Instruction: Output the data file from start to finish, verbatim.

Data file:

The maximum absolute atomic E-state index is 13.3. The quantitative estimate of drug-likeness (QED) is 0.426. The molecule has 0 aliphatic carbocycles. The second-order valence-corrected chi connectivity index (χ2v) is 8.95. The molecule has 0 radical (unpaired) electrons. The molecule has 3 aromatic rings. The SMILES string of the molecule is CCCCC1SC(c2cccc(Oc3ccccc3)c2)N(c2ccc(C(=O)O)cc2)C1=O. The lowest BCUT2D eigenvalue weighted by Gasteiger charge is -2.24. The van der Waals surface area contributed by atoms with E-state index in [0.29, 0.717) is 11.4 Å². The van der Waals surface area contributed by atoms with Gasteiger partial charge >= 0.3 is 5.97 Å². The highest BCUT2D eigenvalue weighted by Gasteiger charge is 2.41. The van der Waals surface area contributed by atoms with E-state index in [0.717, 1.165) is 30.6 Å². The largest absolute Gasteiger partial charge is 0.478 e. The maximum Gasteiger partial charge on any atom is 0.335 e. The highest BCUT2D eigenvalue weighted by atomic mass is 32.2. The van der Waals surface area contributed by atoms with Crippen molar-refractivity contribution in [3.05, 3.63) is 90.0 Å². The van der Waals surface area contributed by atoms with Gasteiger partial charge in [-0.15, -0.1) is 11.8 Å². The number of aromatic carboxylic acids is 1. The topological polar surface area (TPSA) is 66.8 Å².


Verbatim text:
The maximum absolute atomic E-state index is 13.3. The quantitative estimate of drug-likeness (QED) is 0.426. The molecule has 0 aliphatic carbocycles. The second-order valence-corrected chi connectivity index (χ2v) is 8.95. The molecule has 0 radical (unpaired) electrons. The molecule has 3 aromatic rings. The SMILES string of the molecule is CCCCC1SC(c2cccc(Oc3ccccc3)c2)N(c2ccc(C(=O)O)cc2)C1=O. The lowest BCUT2D eigenvalue weighted by Gasteiger charge is -2.24. The van der Waals surface area contributed by atoms with E-state index in [0.29, 0.717) is 11.4 Å². The van der Waals surface area contributed by atoms with Gasteiger partial charge >= 0.3 is 5.97 Å². The highest BCUT2D eigenvalue weighted by Gasteiger charge is 2.41. The van der Waals surface area contributed by atoms with E-state index in [0.717, 1.165) is 30.6 Å². The largest absolute Gasteiger partial charge is 0.478 e. The maximum Gasteiger partial charge on any atom is 0.335 e. The highest BCUT2D eigenvalue weighted by atomic mass is 32.2. The van der Waals surface area contributed by atoms with Crippen molar-refractivity contribution in [3.05, 3.63) is 90.0 Å². The van der Waals surface area contributed by atoms with Gasteiger partial charge in [-0.15, -0.1) is 11.8 Å². The number of aromatic carboxylic acids is 1. The topological polar surface area (TPSA) is 66.8 Å².